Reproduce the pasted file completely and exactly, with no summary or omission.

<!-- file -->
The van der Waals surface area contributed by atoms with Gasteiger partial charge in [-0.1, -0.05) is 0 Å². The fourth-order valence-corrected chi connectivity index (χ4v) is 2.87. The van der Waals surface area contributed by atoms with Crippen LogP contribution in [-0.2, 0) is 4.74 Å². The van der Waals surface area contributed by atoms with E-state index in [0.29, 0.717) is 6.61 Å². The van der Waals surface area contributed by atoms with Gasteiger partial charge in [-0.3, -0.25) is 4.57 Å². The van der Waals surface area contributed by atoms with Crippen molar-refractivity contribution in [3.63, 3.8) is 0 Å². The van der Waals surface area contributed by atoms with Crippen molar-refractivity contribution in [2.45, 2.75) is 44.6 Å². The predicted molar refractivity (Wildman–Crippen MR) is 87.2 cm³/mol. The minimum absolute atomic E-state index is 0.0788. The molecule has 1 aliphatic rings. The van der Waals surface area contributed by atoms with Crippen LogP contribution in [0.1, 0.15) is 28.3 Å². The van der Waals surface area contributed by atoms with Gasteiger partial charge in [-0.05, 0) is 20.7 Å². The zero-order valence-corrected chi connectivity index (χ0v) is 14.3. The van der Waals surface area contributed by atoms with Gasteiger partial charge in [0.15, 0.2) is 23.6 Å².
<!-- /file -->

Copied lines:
The van der Waals surface area contributed by atoms with Gasteiger partial charge in [-0.1, -0.05) is 0 Å². The fourth-order valence-corrected chi connectivity index (χ4v) is 2.87. The van der Waals surface area contributed by atoms with Crippen LogP contribution in [-0.2, 0) is 4.74 Å². The van der Waals surface area contributed by atoms with E-state index in [0.29, 0.717) is 6.61 Å². The van der Waals surface area contributed by atoms with Gasteiger partial charge in [-0.3, -0.25) is 4.57 Å². The van der Waals surface area contributed by atoms with Crippen molar-refractivity contribution in [3.63, 3.8) is 0 Å². The van der Waals surface area contributed by atoms with Crippen molar-refractivity contribution in [2.45, 2.75) is 44.6 Å². The predicted molar refractivity (Wildman–Crippen MR) is 87.2 cm³/mol. The minimum absolute atomic E-state index is 0.0788. The molecule has 1 aliphatic rings. The van der Waals surface area contributed by atoms with Crippen LogP contribution in [0.1, 0.15) is 28.3 Å². The van der Waals surface area contributed by atoms with Gasteiger partial charge in [-0.05, 0) is 20.7 Å². The zero-order valence-corrected chi connectivity index (χ0v) is 14.3. The van der Waals surface area contributed by atoms with Gasteiger partial charge in [0.15, 0.2) is 23.6 Å².